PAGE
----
Google (again) and advertising on the web. Comment on the European Commission Decision of 20th March 2019

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 by Pedro Madeira Froufe, Editor

Much of the creation of wealth through the digital economy (individualized advertising, anticipation of reactions from consumers to new products, etc.) depends on the knowledge of our tastes and ways of life, knowledge of our profiles and even the knowledge of how our brain reacts to advertising messages (that’s what “neuromarketing” is about) [1]. And of course, the scale counts! There is a kind of return of “economies of scale” in the field of advertising services. That is, there is a large / global business communication that is simultaneously individualized, as, as a result of the knowledge and algorithmic use of personal data of each of us, can adapt and address each group (increasingly small) of consumers, with messages tendentially personalized.
Individualized advertising, enhanced by the use of algorithms, is one of the activities that has grown the most and has created the propulsion of wealth (directly and indirectly) in the digital era.

It is in this context that we should place the last “Google decision” of the European Commission, dated March 20, 2019, regarding the use of the Google / AdSense for Search platform to raise and broker advertising associated with online surveys. The Commission has, in effect, decided to impose a financial penalty on Google and Alphabet Inc. (the parent company of Google LLC, formerly Google Inc.) amounting to EUR 1,490,000 for abuse of a dominant position (infringement of Article 102 of the TFEU).
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Sanctions to the anti-trust behaviour: the rethinking

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by Ana Filipa Afonseca, student of the Master´s degree in EU Law of UMinho

It´s not enough for the conducts to be forbidden. The European legislator’s task is much more compelling and challenging because to the European legislator it’s not enough to say “what can’t be done”, he has to be the creator of a coordinated and coherent system of norms in the Member States. The specificity of the regime created will dictate from where these norms start and where they end up. The anti-trust practices, in a internal market logic, are established in the articles 101, 102 and 106, TFEU as prohibited conducts, prejudicial conducts of a European economic project, which shall be conducive to a strong and developed market. However, the European lawmaker could not apply the same logic of cause, effect and consequence that applies to the traditional national systems once these strike back with the set of rules of the market practice – heir to an era when it was every man for himself.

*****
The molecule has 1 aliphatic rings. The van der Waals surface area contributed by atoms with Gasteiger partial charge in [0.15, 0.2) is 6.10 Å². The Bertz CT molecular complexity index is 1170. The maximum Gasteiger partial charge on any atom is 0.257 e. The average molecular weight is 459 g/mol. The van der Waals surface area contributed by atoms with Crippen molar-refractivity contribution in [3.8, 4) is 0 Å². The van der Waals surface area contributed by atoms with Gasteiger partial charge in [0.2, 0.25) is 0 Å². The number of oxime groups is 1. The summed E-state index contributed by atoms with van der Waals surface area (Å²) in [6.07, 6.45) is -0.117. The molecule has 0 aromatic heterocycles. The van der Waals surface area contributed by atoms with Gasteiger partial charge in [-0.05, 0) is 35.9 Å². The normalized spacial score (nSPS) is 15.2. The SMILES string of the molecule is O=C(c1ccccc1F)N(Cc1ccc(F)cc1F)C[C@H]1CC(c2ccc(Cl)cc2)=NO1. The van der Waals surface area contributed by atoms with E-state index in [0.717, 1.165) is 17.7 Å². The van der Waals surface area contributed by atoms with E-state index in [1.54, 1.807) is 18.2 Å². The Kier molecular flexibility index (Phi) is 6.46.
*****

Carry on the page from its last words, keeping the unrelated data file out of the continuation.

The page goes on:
In fact, the European Union has responded with new mechanisms but they are not consistent with integral efficiency of the competition law, in one hand, because in many cases the heavy fines paid by companies outweigh the profit earned by the anti-trust practice or, in the other hand, in case of abuse of dominant position, after the sanction, it converts itself in a long-lasting dominant position. A calculated risk.

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Google vs. EU antitrust proceedings

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by Ana Filipa Afonseca, student of the Master´s degree in EU Law of UMinho

In Portugal (and not only in Portugal), the prefix “Dr.” is usually attached to the name and confers a kind of inherent credibility to someone, as form of courtesy, sometimes for the sake of politeness even if it’s used wrongly. All over Europe, Google is referred as the most powerful search engine on the internet. Some may even address it as “Dr.”. Is it possible that we’re the main contributors for its overvaluation in the market? The fact is that Google acquired a dominant position in the market. But is this a mere case of success?

The European Commission believes that this is not the case and has accused Google of abusiving its dominant position for imposing to the device manufacturers and mobile service providers the installation of Google’s search engine by default on all the devices, through payments and exclusivity contracts.

In fact, competition between other search engine providers on the market and Google is practically nil, in accordance with the definition of a free market as one in which companies, independent of one another, operate in the same business sector and compete with each other to attract consumers. In other words, in free market each company is subject to the competitive pressure of one another. Not dispelling that the market power will always be regarded as a sort of cat and mouse game, and naturally, someone has to be the cat, that is the natural order of the market.

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